An article by market analysts Marshall Auerback and Rob Parenteau, “The G20 votes for global depression” takes the argument even further, suggesting that deficit mania at this time will lead to a new Great Depression.

Their contention, like many others (including Krugman), is that government must ‘increase spending (either directly or via tax cuts) to arrest the downward spiral of private spending’.

However, instead of increasing spending, G20 governments are cutting it to pay down deficits. The authors argue that given current levels of high unemployment, these spending cuts will undermine the ‘reasonable level of demand’ for goods and services necessary for recovery.  This will cause the economy to plunge further into recession and ultimately into sustained depression.

All, in the words of the authors, to serve the bankers’ interest.

The article ends with this troubling warning:

The more the bankers’ interest is served, the worse and more debt-burdened the economy will become. Their gains have been bought at the price of domestic austerity. The G20 Communique (PDF) irresponsibly and immorally ratifies this disgraceful state of affairs and we will all pay a severe price going forward.

The G20 policy makers, and their allies in finanzkapital, are like vultures picking over a dying carcass. And the rest of us are helpless because the institutions designed to serve broader public purpose have become subverted. We are making bond holders and big bankers whole at the expense of impoverishing the entire society.

It is hard to avoid drawing very dark conclusions. Our policy making elites have discovered that the underclass doesn’t matter politically anymore, so why respond to it? That indifference is extending to the middle class. Ordinary, struggling folks are all becoming so demoralized that they present:

1. No voting threat, because none of the major political parties in Europe or the US genuinely represent their interests (and haven’t for years). There have been, as a result, no political price to pay for such shameless predatory capitalism.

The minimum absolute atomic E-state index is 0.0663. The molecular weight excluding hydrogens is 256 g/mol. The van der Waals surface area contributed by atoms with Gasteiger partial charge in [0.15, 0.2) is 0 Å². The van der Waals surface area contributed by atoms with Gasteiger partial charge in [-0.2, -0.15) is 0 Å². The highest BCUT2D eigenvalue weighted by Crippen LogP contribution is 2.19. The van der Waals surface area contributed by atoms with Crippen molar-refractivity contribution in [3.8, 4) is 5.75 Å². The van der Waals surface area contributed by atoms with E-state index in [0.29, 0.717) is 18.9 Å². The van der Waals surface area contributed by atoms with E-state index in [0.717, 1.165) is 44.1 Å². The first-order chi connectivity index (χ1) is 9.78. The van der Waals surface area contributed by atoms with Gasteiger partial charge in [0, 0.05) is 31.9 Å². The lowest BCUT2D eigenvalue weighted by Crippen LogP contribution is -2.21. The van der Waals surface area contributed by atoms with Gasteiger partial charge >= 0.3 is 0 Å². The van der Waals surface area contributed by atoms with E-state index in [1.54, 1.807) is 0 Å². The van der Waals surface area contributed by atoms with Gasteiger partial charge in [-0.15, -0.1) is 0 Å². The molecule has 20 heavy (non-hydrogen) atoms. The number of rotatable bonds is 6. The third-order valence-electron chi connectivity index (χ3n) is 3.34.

2. They present no power threat, because they have been systematically destroyed over the last 30 years and what is happening now in Europe represents the final assault on the residue of the 20th century welfare state (the US social safety net eviscerated well before this).

The message from the G20 seems to be this: We’re through with domestic spending to employ the underclass.

There are decent jobs for about 20% of the working-age population in the west. And for the rest? Poverty a la South America. It is extraordinary that voters around the globe continue to tolerate this corrupt state of affairs, but it’s getting increasingly hard to see a way out.

Cut, cut, cut – then tell the market, says G20

Cut, cut, cut – then tell the market, says G20

Organization for Economic Cooperation and Development says money is ‘gone’

It is becoming more and more clear what G20 financial reform looks like – punishing cuts to the poor and middle class and obedience to the banks.

As I wrote on a few days ago, the G20 has decided to focus its energy at the Toronto summit on pressuring member nations to implement deficit cutting and fiscal austerity through deep and painful budget cuts.

This move to austerity is about maintaining investor/market confidence at all costs.  The head of the Organization for Economic Cooperation and Development, Angel Gurria, warned the world’s economies to “make sure that you give signals to the markets about fiscal consolidation.”

Translation: countries need to start slashing spending and then pronounce it publicly and immediately to ensure investors hear it.  This is expected to calm markets and boost growth, despite much evidence to the contrary (for example here, here, and here)

Canada, of course, was right in on the action: “We’ve pushed hard for those countries that need to fiscally consolidate in Europe to get on with it and to demonstrate their resolve” said Canadian Finance Minister Jim Flaherty.  The Bank of Canada is on-board as well.

Gurria further claimed that all the (public) money is gone. Thus, all we can really do is start cutting and becoming more ‘flexible’ (ie: crushing unions, increasing temp and precarious work to fix market needs), and making the world ripe for the markets:

“Countries need flexibility in labor markets, exchange rates; they need structural adjustment policies like competition, education, innovation,” said Gurria. “These are the things that are going to make the recovery hold, because you can’t hold it up with public money any more. It’s gone.”

And where did the public money go? To bank bailouts, to housing bubbles, to tax cuts for the rich, to corporate subsidies, etc… and now we get to pay for all that.